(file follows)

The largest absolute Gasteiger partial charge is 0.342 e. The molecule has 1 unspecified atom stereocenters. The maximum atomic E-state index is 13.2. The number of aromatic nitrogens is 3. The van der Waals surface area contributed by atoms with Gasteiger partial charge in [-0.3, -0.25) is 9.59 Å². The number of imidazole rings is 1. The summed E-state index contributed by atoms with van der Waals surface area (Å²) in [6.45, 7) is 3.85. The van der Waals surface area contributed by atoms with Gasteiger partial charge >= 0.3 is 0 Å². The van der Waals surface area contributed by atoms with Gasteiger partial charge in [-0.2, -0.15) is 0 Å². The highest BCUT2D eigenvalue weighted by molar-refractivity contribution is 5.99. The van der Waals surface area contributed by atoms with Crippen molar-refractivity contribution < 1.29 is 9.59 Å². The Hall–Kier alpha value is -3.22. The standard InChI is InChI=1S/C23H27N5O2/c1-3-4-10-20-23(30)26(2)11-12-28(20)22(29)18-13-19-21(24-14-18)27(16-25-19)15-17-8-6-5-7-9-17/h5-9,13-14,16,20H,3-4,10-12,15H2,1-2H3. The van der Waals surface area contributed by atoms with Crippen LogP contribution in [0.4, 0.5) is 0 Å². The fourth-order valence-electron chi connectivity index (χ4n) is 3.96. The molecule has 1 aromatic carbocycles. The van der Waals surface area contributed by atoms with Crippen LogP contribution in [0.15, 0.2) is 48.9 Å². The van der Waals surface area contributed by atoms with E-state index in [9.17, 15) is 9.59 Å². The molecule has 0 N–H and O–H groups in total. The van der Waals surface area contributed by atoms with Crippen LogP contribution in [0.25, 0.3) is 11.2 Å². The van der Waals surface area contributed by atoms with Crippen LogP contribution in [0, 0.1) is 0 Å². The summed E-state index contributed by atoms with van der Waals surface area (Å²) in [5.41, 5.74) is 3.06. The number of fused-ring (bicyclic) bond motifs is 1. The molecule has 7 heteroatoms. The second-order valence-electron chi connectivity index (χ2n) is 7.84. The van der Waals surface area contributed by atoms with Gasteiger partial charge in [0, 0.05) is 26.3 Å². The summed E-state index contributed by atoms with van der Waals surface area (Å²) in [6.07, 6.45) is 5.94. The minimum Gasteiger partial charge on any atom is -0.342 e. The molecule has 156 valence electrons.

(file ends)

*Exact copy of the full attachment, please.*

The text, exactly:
The largest absolute Gasteiger partial charge is 0.342 e. The molecule has 1 unspecified atom stereocenters. The maximum atomic E-state index is 13.2. The number of aromatic nitrogens is 3. The van der Waals surface area contributed by atoms with Gasteiger partial charge in [-0.3, -0.25) is 9.59 Å². The number of imidazole rings is 1. The summed E-state index contributed by atoms with van der Waals surface area (Å²) in [6.45, 7) is 3.85. The van der Waals surface area contributed by atoms with Gasteiger partial charge >= 0.3 is 0 Å². The van der Waals surface area contributed by atoms with Gasteiger partial charge in [-0.2, -0.15) is 0 Å². The highest BCUT2D eigenvalue weighted by molar-refractivity contribution is 5.99. The van der Waals surface area contributed by atoms with Crippen molar-refractivity contribution < 1.29 is 9.59 Å². The Hall–Kier alpha value is -3.22. The standard InChI is InChI=1S/C23H27N5O2/c1-3-4-10-20-23(30)26(2)11-12-28(20)22(29)18-13-19-21(24-14-18)27(16-25-19)15-17-8-6-5-7-9-17/h5-9,13-14,16,20H,3-4,10-12,15H2,1-2H3. The van der Waals surface area contributed by atoms with Crippen LogP contribution in [0.4, 0.5) is 0 Å². The fourth-order valence-electron chi connectivity index (χ4n) is 3.96. The molecule has 1 aromatic carbocycles. The van der Waals surface area contributed by atoms with Crippen LogP contribution in [0.15, 0.2) is 48.9 Å². The van der Waals surface area contributed by atoms with E-state index in [9.17, 15) is 9.59 Å². The molecule has 0 N–H and O–H groups in total. The van der Waals surface area contributed by atoms with Crippen LogP contribution in [0.25, 0.3) is 11.2 Å². The van der Waals surface area contributed by atoms with Crippen LogP contribution in [0, 0.1) is 0 Å². The summed E-state index contributed by atoms with van der Waals surface area (Å²) in [5.41, 5.74) is 3.06. The number of fused-ring (bicyclic) bond motifs is 1. The molecule has 7 heteroatoms. The second-order valence-electron chi connectivity index (χ2n) is 7.84. The van der Waals surface area contributed by atoms with Gasteiger partial charge in [0, 0.05) is 26.3 Å². The summed E-state index contributed by atoms with van der Waals surface area (Å²) in [6.07, 6.45) is 5.94. The minimum Gasteiger partial charge on any atom is -0.342 e. The molecule has 156 valence electrons.